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Collared doves

July 17, 2016
Kevin Williams - Grundy County Conservation Director , Reinbeck Courier

Last week's column was a "rehash" on an earlier article I had written about the Wild Parsnip plant and the apparent increase in numbers with conditions this spring and summer. This week is another such column dealing with the Eurasian Collared Dove.

Regulars readers are aware that I have raised pigeons and doves most of my life. My first reports of collared doves in the area came about 8 or 10 years ago. I thought at the time that the people were seeing ring-necked doves which have been caged birds for centuries.

Ring-necked doves are really pretty "wimpy" birds by many standards. I don't know if they could survive Iowa's winters or her predators for any considerable time. I have had a few escape over the years and the best that I have seen is a dove that lived around the yard for six or seven weeks before disappearing.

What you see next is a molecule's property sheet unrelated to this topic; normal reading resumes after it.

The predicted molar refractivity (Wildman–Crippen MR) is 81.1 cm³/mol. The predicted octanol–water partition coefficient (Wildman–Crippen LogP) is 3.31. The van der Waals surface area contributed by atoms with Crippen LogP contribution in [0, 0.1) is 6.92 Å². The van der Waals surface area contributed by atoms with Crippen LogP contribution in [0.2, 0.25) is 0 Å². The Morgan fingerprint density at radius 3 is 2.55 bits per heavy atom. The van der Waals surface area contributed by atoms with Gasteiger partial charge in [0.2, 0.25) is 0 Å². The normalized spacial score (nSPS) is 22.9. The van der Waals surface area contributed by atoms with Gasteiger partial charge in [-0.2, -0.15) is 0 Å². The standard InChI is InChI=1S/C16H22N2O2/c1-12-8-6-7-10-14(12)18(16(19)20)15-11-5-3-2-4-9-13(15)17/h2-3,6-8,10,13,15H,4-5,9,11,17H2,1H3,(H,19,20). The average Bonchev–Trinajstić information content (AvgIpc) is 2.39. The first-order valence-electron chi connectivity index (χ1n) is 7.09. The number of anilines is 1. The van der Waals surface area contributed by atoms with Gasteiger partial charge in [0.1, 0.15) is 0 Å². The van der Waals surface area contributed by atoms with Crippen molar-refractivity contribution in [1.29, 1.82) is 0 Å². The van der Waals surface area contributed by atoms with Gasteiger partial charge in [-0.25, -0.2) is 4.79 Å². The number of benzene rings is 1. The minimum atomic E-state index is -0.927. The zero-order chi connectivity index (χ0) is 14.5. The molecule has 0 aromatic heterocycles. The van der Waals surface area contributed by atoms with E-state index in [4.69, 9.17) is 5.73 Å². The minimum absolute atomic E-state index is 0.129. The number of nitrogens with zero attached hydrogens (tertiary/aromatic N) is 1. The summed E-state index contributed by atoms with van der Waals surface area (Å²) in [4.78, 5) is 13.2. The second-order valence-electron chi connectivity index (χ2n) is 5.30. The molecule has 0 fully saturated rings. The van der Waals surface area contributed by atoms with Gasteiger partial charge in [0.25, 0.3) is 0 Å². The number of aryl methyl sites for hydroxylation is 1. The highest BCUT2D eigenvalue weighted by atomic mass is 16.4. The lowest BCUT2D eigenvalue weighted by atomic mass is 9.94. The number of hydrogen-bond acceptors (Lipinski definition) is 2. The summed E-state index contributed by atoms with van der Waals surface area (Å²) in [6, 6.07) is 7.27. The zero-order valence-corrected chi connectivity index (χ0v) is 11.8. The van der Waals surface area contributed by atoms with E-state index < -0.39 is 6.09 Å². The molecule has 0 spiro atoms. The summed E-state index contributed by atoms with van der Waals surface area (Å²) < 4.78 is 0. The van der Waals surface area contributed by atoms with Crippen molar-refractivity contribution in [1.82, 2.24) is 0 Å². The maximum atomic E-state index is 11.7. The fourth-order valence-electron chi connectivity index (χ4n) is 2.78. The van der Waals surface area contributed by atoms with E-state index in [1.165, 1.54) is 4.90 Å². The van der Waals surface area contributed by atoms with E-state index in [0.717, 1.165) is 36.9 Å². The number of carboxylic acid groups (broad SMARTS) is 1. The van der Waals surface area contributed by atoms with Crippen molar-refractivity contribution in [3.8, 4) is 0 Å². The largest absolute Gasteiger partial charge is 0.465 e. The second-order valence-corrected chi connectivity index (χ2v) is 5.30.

The Eurasian collared doves are similarly tan colored and also exhibit a black ring around their neck like the ring-necked but are considerably larger. They are also grayer and much larger than our native dove the Mourning Dove. They are maybe half the size of a pigeon. And thankfully, so far, there has been no evidence of their numbers having any adverse effect on our native dove population.

Like the wild parsnip, they too seem to be increasing around the area from the sightings that I have had. Early reports described them as liking or perhaps needing an urban setting. They nest in trees and feed on grain so are often around areas of human habitation.

The Eurasian collared dove spread across Europe earlier this century and now is moving rapidly across the United States. It first appeared in Florida during the early 1980s and since have been reported in most of the lower 48 states.

Perhaps I am just more conscious of the collared dove presence making it seem like I am seeing an increase but I don't think that is the case. I know that my sightings are getting farther and farther away from towns and cities.

I have read that some experts believe that maybe a harsher winter environment will control numbers a bit. Collared doves aren't known to cause any ecological or economic problems, but the arrival of any exotic species causes concern.

 
 

 

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